The Viking Conquest of England in 1016 saw two great warriors, the Danish prince Cnut and his equally ruthless English opponent King Edmund Ironside fight an epic campaign. Cnut would end up ruling the majority of England. Cnut was far removed from the archetypal pagan Viking being an avid protector of the Christian Church and a man who would also become Emperor of the North as king of Denmark and Norway. His wife, Emma of Normandy, was a remarkable woman who would outlive the two kings of England that she married. His son Harthacnut would be the second and last Danish king of England.
5. Cnut’s first invasion of England was a disaster
In 1013, Cnut was at his father’s side (Sweyn Forkbeard) during an invasion of England. According to written history, this was the first time he had been to the country. Sweyn was focused on conquering England. It looked like Sweyn’s conquest of England was going to be successful, but he suddenly died.
Cnut, probably in his teens, was unprepared to deal with the sudden loss of his father. He was under the impression that he would assume the role vacated by his father. Unfortunately for Cnut, he faced immediate English backlash. A surprise attack was launched at him and he was unable to mount a successful defense. As a result, he was forced to flee for his life.
Cnut’s escape did not go without repercussions. Cnut wanted to make a bold statement. He left several hostages behind without their ears and noses. This act served as a warning to those who would oppose him in the future.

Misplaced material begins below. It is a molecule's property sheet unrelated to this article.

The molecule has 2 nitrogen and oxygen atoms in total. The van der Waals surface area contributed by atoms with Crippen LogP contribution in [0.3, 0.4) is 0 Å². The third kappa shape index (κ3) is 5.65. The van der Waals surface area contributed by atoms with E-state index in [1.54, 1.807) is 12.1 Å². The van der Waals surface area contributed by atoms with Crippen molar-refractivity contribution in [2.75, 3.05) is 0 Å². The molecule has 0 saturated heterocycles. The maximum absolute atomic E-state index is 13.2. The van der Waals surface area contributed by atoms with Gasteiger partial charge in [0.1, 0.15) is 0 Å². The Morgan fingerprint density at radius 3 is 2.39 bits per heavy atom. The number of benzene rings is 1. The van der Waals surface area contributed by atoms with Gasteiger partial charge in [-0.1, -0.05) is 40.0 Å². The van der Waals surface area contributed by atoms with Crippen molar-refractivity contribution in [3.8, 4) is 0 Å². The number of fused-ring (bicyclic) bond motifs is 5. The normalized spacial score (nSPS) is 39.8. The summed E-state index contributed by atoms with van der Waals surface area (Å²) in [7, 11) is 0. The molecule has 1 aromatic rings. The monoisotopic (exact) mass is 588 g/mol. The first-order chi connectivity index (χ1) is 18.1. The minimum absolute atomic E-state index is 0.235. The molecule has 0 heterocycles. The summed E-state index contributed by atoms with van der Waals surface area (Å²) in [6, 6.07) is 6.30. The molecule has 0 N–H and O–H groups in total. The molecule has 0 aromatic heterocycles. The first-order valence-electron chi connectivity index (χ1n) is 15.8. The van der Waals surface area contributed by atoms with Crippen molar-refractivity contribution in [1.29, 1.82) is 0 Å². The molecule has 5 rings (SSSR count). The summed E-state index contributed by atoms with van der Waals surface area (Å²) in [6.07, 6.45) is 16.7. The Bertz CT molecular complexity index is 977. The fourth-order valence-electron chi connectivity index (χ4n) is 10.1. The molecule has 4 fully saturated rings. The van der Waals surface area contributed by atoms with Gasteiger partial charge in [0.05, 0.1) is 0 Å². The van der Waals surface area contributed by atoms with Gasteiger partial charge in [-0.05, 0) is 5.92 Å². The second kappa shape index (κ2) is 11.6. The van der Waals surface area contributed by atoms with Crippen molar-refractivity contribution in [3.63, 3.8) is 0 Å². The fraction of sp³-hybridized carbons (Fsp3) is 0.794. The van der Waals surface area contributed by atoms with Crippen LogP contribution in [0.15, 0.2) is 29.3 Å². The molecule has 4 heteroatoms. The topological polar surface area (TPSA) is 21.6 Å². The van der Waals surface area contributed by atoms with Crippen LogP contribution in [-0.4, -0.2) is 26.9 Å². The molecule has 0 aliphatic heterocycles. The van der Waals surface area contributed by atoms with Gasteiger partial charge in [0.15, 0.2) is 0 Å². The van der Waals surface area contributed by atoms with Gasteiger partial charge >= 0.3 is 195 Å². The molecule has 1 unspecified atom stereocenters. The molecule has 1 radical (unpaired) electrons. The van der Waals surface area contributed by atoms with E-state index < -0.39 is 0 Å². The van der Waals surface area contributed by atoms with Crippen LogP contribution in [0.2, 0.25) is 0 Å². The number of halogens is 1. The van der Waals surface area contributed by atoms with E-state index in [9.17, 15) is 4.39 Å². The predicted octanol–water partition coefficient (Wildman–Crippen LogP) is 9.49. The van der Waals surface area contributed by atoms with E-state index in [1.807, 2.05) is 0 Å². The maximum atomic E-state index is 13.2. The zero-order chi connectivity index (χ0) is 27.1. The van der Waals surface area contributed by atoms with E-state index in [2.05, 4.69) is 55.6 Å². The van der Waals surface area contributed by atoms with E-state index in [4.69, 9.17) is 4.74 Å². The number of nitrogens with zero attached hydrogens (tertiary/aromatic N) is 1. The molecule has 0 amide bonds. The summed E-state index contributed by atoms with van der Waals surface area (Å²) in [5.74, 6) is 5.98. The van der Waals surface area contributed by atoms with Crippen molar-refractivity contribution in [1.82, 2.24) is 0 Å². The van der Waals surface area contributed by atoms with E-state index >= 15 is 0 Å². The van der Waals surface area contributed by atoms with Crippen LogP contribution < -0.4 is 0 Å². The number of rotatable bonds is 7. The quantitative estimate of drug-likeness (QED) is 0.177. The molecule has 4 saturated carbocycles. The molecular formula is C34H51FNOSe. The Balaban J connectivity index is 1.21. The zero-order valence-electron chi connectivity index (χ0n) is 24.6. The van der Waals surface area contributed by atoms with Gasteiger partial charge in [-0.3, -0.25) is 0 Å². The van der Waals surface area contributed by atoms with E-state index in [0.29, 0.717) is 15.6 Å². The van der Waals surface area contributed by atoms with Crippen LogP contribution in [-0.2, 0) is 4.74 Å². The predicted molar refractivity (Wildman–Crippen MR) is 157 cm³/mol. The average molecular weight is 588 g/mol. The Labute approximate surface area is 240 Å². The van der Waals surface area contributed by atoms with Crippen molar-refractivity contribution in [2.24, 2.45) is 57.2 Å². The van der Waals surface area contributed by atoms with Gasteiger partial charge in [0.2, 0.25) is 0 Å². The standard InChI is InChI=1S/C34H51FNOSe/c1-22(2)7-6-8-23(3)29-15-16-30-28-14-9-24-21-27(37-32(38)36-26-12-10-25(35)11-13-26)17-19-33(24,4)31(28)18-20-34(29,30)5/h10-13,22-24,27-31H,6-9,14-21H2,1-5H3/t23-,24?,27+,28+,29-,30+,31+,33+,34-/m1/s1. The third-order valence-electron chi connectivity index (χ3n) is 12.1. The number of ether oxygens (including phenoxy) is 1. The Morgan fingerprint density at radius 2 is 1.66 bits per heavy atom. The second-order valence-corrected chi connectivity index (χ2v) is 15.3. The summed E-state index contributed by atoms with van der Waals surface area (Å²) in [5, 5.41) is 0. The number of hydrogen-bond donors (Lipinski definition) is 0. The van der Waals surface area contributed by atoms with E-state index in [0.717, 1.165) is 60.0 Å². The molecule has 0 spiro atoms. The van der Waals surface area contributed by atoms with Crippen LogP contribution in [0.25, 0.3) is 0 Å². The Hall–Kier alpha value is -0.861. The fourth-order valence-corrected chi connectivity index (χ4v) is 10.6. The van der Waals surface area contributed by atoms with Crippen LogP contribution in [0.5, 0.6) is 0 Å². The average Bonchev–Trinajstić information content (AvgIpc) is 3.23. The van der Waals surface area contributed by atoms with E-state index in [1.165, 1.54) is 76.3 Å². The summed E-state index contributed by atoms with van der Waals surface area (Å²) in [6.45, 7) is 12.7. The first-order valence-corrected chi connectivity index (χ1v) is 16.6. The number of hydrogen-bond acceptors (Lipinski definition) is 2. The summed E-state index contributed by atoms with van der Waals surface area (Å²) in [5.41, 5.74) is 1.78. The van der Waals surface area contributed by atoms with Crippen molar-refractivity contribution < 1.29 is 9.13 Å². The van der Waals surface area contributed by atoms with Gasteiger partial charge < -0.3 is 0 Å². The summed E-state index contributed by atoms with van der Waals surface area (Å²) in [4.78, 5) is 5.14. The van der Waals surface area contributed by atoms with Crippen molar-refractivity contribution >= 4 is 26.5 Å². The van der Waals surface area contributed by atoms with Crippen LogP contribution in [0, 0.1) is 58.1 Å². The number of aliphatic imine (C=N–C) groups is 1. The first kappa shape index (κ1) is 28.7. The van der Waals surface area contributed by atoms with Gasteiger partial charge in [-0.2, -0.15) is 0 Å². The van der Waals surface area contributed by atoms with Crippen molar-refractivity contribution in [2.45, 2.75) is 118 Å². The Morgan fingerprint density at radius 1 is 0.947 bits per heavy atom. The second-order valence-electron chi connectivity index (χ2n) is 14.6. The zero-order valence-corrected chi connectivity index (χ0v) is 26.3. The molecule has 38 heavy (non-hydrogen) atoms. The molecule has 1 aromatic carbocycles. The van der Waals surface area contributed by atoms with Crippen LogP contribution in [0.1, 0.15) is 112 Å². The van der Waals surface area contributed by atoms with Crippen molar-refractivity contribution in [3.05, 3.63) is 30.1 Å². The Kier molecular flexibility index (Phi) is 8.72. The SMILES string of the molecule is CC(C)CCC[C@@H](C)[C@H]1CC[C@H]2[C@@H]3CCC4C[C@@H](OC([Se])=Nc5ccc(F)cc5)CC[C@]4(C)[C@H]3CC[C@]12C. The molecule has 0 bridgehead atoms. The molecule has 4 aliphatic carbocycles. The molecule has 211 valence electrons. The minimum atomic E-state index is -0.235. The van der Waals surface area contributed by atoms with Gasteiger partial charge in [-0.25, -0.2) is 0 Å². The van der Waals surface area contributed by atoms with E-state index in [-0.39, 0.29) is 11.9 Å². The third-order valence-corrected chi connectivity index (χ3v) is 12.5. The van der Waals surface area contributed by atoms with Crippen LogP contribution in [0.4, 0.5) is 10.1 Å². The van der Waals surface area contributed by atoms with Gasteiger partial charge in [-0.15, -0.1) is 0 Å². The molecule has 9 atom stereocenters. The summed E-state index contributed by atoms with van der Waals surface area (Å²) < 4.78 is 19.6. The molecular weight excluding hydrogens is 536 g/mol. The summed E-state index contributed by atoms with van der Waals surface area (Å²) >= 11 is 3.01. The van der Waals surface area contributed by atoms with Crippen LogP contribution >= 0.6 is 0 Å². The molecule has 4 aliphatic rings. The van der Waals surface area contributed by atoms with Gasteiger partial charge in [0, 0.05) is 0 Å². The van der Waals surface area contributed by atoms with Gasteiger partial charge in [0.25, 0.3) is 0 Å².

4. Cnut inherited Denmark from his father
The laws of Viking succession were flexible while Cnut was on the throne. When an exceptional leader such as Sweyn Forkbeard died, it was normal for his patrimony to be divided between his sons. This practice helped prevent heated disputes between angry younger sons although disagreements did take place.
Harold took control over Denmark when Sweyn Forkbeard died in England with Cnut by his side. Cnut did not have many options. He had to fight for the country he was in, or he would have been left with nothing. Cnut became the king of Denmark when Harold died without an obvious heir and managed to rule Denmark without strong opposition.
Cnut did not fare well in Norway. Norway was conquered by Sweyn Forkbeard at the end of the 11th century, but it was never fully assimilated in his territories. He lost full control after a big uprising. Cnut was able to secure a clear victory over King Olaf II of Norway at the battle of Stiklestad, but his reign over Norway did not last long. His representatives were forced out of the country and Cnut was not successful in adding Norway to his illustrious kingdom.
3. Cnut was a devoted supporter of the church
History recognizes Cnut as a true Viking. He used shrewd Viking tactics during his battles, and launched fierce raids on enemy territory with long ships. He also showed favor to skalds (Scandinavian bards, or minstrels) who told ancient Viking tales and sagas.
Cnut made great strides as a devoted patron of the church. This was intriguing when you look at the fact that Vikings were well-known for raiding monasteries and other religious establishments. Vikings had a reputation for being very aggressive and violent.